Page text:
A front row seat

I missed my chair. For six summers I sat in that Adirondack chair beneath the front yard’s silver maple to take notes on my garden, my notebook supported by its wide, flat arm. Hummingbirds whizzed past my head on a beeline to the Malvaviscus, while swallowtails danced among the phloxes and dangled from the ballooning joe-pye weed. In the evenings, after weeding and watering, I’d cool off there, watching the chimney swifts trade places in the darkening sky with crazily darting bats. Sometimes I’d hear the hoot of an owl and see it sail overhead, silent as its own shadow. Lightning bugs drifted skyward from the lawn, and crickets cranked up their nightly serenade. My chair was a haven for contemplation and repose, a spot where I could feel as much a part of nature as the neighbor’s cat, who crouched and sprang here and there around the yard, pursuing prey that only he could see.

Oh, it wasn’t a real Adirondack chair—just a discount store’s $5 dark green resin facsimile, feather light and impervious to termites, rust, and rot. It had aged attractively, becoming silvered by the sun and encrusted with lichens. To me it was an object of charm and beauty. With its low-slung design, it fit perfectly into the undulant slant of our hillside yard without the tricky leveling modifications any other style of bench or chair would have required. I drilled holes in its feet and pegged it to the ground with tent stakes and landscape staples to keep it from blowing away in gales. Once during its tenure our good samaritan neighbor kindly took it upon himself to cut our grass while our mower was in the shop. Imagine his bewilderment when he found himself unable to lift this flimsy plastic obstacle!

Resident robins and mockingbirds liked the chair as much as I did, taking advantage of the panoramic view of the yard offered by its high, gracefully arched back. I’d have gladly shared it had they not left their untidy calling cards in such generous abundance. We achieved compromise when I constructed a trellis immediately behind and just a tad higher than the chair, giving the yard’s feathered co-owners a superior vantage point.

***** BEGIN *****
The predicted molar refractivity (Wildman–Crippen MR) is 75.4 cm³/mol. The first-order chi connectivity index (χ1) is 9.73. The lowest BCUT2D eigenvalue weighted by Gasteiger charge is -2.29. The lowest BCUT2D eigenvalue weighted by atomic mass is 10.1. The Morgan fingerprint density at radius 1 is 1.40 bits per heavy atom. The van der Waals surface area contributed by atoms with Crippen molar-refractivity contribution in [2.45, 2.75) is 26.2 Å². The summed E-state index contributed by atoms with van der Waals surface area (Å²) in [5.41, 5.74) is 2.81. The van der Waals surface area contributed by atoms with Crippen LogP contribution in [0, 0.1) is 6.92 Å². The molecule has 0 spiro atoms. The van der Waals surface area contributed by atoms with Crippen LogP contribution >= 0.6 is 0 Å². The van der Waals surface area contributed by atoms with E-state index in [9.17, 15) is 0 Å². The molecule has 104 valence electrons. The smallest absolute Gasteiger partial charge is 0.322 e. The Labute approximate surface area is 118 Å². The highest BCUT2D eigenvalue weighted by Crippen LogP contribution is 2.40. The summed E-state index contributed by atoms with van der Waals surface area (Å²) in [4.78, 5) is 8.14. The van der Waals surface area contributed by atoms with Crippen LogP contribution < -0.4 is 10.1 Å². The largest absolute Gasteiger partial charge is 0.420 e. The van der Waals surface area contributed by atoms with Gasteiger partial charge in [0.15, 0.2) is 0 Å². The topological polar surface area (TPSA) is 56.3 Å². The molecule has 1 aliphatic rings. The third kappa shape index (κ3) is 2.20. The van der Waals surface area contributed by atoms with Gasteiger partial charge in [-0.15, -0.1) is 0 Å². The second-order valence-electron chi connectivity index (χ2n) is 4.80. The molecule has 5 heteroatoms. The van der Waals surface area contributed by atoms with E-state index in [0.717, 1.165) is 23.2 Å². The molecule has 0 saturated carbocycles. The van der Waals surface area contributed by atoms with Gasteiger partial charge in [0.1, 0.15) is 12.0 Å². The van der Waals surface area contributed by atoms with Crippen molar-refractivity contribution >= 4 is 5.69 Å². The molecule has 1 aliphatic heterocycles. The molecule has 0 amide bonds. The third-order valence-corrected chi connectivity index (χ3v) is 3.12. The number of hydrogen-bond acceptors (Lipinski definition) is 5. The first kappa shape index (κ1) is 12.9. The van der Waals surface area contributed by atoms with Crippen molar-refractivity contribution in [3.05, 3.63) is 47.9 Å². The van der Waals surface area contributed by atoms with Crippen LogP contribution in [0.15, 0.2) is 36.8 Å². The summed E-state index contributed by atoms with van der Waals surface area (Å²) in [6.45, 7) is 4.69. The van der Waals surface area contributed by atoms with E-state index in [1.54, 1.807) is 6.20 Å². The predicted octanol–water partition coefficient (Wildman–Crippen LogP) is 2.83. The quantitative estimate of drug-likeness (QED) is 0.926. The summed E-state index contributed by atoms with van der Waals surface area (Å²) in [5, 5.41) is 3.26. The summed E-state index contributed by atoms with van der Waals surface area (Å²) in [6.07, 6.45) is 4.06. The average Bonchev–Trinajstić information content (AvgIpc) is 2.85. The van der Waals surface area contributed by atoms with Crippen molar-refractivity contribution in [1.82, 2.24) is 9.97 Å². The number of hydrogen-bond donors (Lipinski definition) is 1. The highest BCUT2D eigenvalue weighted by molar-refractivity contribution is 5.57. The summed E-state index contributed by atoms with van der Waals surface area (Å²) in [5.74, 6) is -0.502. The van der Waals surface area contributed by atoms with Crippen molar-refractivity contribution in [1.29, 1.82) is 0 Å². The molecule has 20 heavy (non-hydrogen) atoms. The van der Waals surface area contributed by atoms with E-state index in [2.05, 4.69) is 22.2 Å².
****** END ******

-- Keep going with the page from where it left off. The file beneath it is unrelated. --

Then one fateful night last fall a fierce storm arose. It ripped one huge, near-vertical limb from the maple’s trunk and tossed it across the yard to the street, felling the mailbox. Another branch speared the roof, emerging through the eave. And a third crashed straight down onto my precious chair, splintering it into a thousand jagged shards I’m still finding all over the yard.

We set the mailbox back up. A man came and fixed the roof. But I grieved for my chair.

Finally last spring I went to a discount store and bought another green plastic Adirondack chair—$12.99 this time. Because I happen to be going through a “purple period,” I painted this one purple, a serendipitous match for the cloud of lunaria that blooms around the tree in spring and for the lavender floral spikes and rosy stems of the Malabar spinach that twines the trellis in summer and fall. Now when I pull up in the driveway, my heart rejoices at the sight of my glorious new chair, resplendent in its proud purpleness. When I collapse between its welcoming arms, I fancy myself royalty, queen of all I survey. Paradise regained!

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